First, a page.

Programming Language Pragmatics, Volume 1

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Morgan Kaufmann, 2006 - Computers - 875 pages
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The innovative approach of the first edition of Programming Language Pragmatics provided students with an integrated view of programming language design and implementation, while offering a solid teaching text on timely language topics in a rigorous yet accessible style.

The new edition carries on these distinctive features as well as the signature tradition of illustrating the most recent developments in programming language design with a variety of modern programming languages.



  • Addresses the most recent developments in programming language design, including C99, C#, and Java 5
  • Introduces and discusses scripting languages throughout the book as well as in an entire new chapter
  • Includes a comprehensive chapter on concurrency, with coverage of the new Java concurrency package (JSR 166) and the comparable mechanisms in C#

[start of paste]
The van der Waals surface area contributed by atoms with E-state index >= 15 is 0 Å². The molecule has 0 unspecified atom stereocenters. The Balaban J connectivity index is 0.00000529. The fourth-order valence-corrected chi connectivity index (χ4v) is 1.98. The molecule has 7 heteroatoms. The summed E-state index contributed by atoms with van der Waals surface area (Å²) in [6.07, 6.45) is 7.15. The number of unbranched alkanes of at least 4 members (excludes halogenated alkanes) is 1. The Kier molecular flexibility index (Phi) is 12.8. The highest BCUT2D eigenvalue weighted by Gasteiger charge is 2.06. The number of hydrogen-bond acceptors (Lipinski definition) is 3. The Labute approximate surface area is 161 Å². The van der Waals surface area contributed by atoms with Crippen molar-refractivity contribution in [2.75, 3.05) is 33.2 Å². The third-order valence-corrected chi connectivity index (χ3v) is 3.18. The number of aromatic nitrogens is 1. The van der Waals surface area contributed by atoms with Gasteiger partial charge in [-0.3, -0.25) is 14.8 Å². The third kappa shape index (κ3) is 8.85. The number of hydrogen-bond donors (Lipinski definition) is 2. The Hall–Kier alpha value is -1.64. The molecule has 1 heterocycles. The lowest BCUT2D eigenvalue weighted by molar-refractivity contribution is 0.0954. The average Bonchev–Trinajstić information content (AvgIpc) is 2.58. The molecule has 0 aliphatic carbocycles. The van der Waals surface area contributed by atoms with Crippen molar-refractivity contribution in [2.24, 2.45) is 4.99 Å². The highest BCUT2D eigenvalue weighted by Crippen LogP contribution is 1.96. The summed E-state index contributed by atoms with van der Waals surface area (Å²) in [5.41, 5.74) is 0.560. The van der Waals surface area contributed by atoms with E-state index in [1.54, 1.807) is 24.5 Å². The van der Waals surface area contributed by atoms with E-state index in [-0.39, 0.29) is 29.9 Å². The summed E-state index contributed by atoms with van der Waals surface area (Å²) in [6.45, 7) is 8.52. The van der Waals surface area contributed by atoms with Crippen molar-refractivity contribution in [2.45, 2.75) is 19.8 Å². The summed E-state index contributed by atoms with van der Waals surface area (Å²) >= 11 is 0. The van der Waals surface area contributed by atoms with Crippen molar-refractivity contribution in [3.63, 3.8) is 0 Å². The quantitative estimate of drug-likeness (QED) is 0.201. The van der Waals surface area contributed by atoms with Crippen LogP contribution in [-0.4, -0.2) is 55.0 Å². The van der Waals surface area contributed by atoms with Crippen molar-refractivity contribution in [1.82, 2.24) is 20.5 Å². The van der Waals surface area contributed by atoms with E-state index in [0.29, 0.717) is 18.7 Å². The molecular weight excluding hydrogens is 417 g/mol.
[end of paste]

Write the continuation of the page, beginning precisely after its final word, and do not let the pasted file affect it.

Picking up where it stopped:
• Updates many sections and topics, including iterators, exceptions, polymorphism, templates/generics, scope rules and declaration ordering, separate compilation, garbage collection, and threads and synchronization
  • Highlights the interaction and tradeoffs inherent in language design and language implementation decisions with over 100 "Design and Implementation" call-out boxes
  • Adds end-of-chapter "Exploration" exercises-open-ended, research-type activities
  • Provides review questions after sections for quick self-assessment
  • Includes over 800 numbered examples to help the reader quickly cross-reference and access content
  

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Contents

Part I Foundations
1
Part II Core Issues in Language Design
231
Part III Alternative Programming Models
521
Part IV A Closer Look at Implementation
759
Appendix A Programming Languages Mentioned
793
Appendix B Language Design and Language Implementation
803
Appendix C Numbered Examples
807
Bibliography
819
Index
837
Copyright

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About the author (2006)

Michael L. Scott is a professor in the University of Rochester's Department of Computer Science, which he chaired from 1996 to 1999. He is the designer of the Lynx distributed programming language and a co-designer of the Charlotte and Psyche parallel operating systems, the Bridge parallel file system, the Cashmere distributed shared memory system, and the MCS mutual exclusion lock. He received his Ph.D. from the University of Wisconsin-Madison in 1985.

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